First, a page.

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Snap Judgments

September 11, 2006

First impressions are important, and new research shows we form them with remarkable speed.


Clocking first impressions. I’m Bob Hirshon and this is Science Update.

Like it or not, we all judge people by their faces: not just on attractiveness, but also trustworthiness, competence, and likeability. Princeton University psychologists Alexander Todorov and Janine Willis found that people made these judgments after seeing a face for just a tenth of a second, and that their opinions didn’t change if they were given more time. Todorov says it’s possible to override these snap judgments with objective information.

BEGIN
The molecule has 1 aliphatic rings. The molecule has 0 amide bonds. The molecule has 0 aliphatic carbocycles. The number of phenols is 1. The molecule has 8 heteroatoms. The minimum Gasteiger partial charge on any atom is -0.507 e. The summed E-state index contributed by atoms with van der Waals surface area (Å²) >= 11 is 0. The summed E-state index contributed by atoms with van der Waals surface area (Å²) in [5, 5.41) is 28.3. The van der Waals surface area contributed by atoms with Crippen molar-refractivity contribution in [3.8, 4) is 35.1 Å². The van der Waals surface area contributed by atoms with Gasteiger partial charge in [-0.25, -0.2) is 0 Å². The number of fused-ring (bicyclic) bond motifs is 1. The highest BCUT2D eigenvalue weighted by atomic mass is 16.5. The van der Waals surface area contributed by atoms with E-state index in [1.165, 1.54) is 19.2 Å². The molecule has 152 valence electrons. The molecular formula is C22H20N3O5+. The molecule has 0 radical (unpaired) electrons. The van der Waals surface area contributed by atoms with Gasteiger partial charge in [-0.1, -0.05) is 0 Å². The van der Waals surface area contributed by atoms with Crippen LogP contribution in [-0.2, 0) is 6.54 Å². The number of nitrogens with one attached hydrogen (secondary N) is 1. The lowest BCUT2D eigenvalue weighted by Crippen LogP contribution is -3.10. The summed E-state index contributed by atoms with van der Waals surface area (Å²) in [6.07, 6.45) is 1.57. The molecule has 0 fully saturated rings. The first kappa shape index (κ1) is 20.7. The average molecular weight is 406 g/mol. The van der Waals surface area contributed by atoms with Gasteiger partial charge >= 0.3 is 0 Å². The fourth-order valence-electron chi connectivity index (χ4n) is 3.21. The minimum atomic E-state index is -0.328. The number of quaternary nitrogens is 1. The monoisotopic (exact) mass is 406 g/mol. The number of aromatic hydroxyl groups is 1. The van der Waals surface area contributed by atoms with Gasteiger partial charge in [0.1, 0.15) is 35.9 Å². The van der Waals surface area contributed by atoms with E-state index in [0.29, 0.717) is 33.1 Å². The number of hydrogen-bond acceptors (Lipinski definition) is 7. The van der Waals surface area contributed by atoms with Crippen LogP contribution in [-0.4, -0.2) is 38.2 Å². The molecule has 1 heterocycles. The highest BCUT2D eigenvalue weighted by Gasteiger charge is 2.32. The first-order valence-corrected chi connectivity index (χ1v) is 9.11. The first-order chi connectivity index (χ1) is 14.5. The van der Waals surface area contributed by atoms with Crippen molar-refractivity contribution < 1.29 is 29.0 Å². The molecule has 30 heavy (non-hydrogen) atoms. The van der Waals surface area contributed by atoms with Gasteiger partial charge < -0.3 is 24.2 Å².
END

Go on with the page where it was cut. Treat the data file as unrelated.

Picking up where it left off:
ALEXANDER TODOROV (Princeton University):
The question is that in many important contexts, you might not have the chance to collect the additional information. This is a potential problem.

What’s more, people sometimes make up their minds before seeking out the facts – in contexts ranging from singles bars to job interviews to elections.

I’m Bob Hirshon, for AAAS, the science society.